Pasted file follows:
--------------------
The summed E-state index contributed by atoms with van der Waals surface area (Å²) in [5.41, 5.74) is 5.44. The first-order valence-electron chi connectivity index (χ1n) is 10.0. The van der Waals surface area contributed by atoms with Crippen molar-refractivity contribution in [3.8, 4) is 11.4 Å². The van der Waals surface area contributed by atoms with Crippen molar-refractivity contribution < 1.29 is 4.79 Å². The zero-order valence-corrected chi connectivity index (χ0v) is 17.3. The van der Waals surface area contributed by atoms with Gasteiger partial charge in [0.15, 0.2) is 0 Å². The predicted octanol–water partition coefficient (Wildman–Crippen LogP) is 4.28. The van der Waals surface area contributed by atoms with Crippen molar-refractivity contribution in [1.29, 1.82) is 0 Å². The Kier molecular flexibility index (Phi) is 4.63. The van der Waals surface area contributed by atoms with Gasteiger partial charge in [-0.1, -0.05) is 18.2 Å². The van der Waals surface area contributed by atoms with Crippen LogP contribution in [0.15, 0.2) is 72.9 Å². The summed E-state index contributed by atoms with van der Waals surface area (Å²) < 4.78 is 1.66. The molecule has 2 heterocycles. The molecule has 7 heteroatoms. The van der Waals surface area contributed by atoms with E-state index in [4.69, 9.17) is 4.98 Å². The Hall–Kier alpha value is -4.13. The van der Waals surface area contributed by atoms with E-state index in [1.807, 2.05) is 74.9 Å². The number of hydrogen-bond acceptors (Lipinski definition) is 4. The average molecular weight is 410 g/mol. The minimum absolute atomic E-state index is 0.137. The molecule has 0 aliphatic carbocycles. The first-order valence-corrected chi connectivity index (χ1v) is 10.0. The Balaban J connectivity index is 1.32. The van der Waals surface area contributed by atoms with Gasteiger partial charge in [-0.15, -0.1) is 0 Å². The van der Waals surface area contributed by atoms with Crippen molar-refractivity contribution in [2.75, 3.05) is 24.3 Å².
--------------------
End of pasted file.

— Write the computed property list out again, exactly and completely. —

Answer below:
The summed E-state index contributed by atoms with van der Waals surface area (Å²) in [5.41, 5.74) is 5.44. The first-order valence-electron chi connectivity index (χ1n) is 10.0. The van der Waals surface area contributed by atoms with Crippen molar-refractivity contribution in [3.8, 4) is 11.4 Å². The van der Waals surface area contributed by atoms with Crippen molar-refractivity contribution < 1.29 is 4.79 Å². The zero-order valence-corrected chi connectivity index (χ0v) is 17.3. The van der Waals surface area contributed by atoms with Gasteiger partial charge in [0.15, 0.2) is 0 Å². The predicted octanol–water partition coefficient (Wildman–Crippen LogP) is 4.28. The van der Waals surface area contributed by atoms with Crippen molar-refractivity contribution in [1.29, 1.82) is 0 Å². The Kier molecular flexibility index (Phi) is 4.63. The van der Waals surface area contributed by atoms with Gasteiger partial charge in [-0.1, -0.05) is 18.2 Å². The van der Waals surface area contributed by atoms with Crippen LogP contribution in [0.15, 0.2) is 72.9 Å². The summed E-state index contributed by atoms with van der Waals surface area (Å²) < 4.78 is 1.66. The molecule has 2 heterocycles. The molecule has 7 heteroatoms. The van der Waals surface area contributed by atoms with E-state index in [4.69, 9.17) is 4.98 Å². The Hall–Kier alpha value is -4.13. The van der Waals surface area contributed by atoms with E-state index in [1.807, 2.05) is 74.9 Å². The number of hydrogen-bond acceptors (Lipinski definition) is 4. The average molecular weight is 410 g/mol. The minimum absolute atomic E-state index is 0.137. The molecule has 0 aliphatic carbocycles. The first-order valence-corrected chi connectivity index (χ1v) is 10.0. The Balaban J connectivity index is 1.32. The van der Waals surface area contributed by atoms with Gasteiger partial charge in [-0.15, -0.1) is 0 Å². The van der Waals surface area contributed by atoms with Crippen molar-refractivity contribution in [2.75, 3.05) is 24.3 Å².